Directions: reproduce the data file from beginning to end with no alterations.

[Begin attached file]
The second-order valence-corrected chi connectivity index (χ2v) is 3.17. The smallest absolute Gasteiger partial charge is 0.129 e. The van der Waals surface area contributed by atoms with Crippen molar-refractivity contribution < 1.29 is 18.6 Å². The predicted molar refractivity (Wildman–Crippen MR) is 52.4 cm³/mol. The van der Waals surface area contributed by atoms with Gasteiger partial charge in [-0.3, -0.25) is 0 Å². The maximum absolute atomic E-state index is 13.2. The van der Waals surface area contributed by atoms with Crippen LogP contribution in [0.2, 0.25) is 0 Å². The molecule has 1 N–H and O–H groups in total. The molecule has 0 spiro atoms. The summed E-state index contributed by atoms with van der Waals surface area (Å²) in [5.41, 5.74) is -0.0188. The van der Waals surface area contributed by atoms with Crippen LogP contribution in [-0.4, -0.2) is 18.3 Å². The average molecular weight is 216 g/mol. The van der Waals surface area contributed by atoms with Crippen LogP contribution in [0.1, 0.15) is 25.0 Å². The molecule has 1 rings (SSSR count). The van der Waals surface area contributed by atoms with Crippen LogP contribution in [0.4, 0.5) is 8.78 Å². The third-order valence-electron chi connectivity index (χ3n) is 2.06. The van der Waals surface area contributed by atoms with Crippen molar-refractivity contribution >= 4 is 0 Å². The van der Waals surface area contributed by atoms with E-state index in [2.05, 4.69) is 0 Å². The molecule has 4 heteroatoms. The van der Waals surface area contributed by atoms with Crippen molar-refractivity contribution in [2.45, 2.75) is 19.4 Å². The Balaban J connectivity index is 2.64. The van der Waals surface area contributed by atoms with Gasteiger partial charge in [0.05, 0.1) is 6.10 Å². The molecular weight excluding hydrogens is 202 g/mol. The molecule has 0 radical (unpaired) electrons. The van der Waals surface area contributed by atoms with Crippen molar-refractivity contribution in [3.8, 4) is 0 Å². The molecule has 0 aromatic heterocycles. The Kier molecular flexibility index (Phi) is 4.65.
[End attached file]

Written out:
The second-order valence-corrected chi connectivity index (χ2v) is 3.17. The smallest absolute Gasteiger partial charge is 0.129 e. The van der Waals surface area contributed by atoms with Crippen molar-refractivity contribution < 1.29 is 18.6 Å². The predicted molar refractivity (Wildman–Crippen MR) is 52.4 cm³/mol. The van der Waals surface area contributed by atoms with Gasteiger partial charge in [-0.3, -0.25) is 0 Å². The maximum absolute atomic E-state index is 13.2. The van der Waals surface area contributed by atoms with Crippen LogP contribution in [0.2, 0.25) is 0 Å². The molecule has 1 N–H and O–H groups in total. The molecule has 0 spiro atoms. The summed E-state index contributed by atoms with van der Waals surface area (Å²) in [5.41, 5.74) is -0.0188. The van der Waals surface area contributed by atoms with Crippen LogP contribution in [-0.4, -0.2) is 18.3 Å². The average molecular weight is 216 g/mol. The van der Waals surface area contributed by atoms with Crippen LogP contribution in [0.1, 0.15) is 25.0 Å². The molecule has 1 rings (SSSR count). The van der Waals surface area contributed by atoms with Crippen LogP contribution in [0.4, 0.5) is 8.78 Å². The third-order valence-electron chi connectivity index (χ3n) is 2.06. The van der Waals surface area contributed by atoms with Crippen molar-refractivity contribution >= 4 is 0 Å². The van der Waals surface area contributed by atoms with E-state index in [2.05, 4.69) is 0 Å². The molecule has 4 heteroatoms. The van der Waals surface area contributed by atoms with Crippen molar-refractivity contribution in [2.45, 2.75) is 19.4 Å². The Balaban J connectivity index is 2.64. The van der Waals surface area contributed by atoms with Gasteiger partial charge in [0.05, 0.1) is 6.10 Å². The molecular weight excluding hydrogens is 202 g/mol. The molecule has 0 radical (unpaired) electrons. The van der Waals surface area contributed by atoms with Crippen molar-refractivity contribution in [3.8, 4) is 0 Å². The molecule has 0 aromatic heterocycles. The Kier molecular flexibility index (Phi) is 4.65.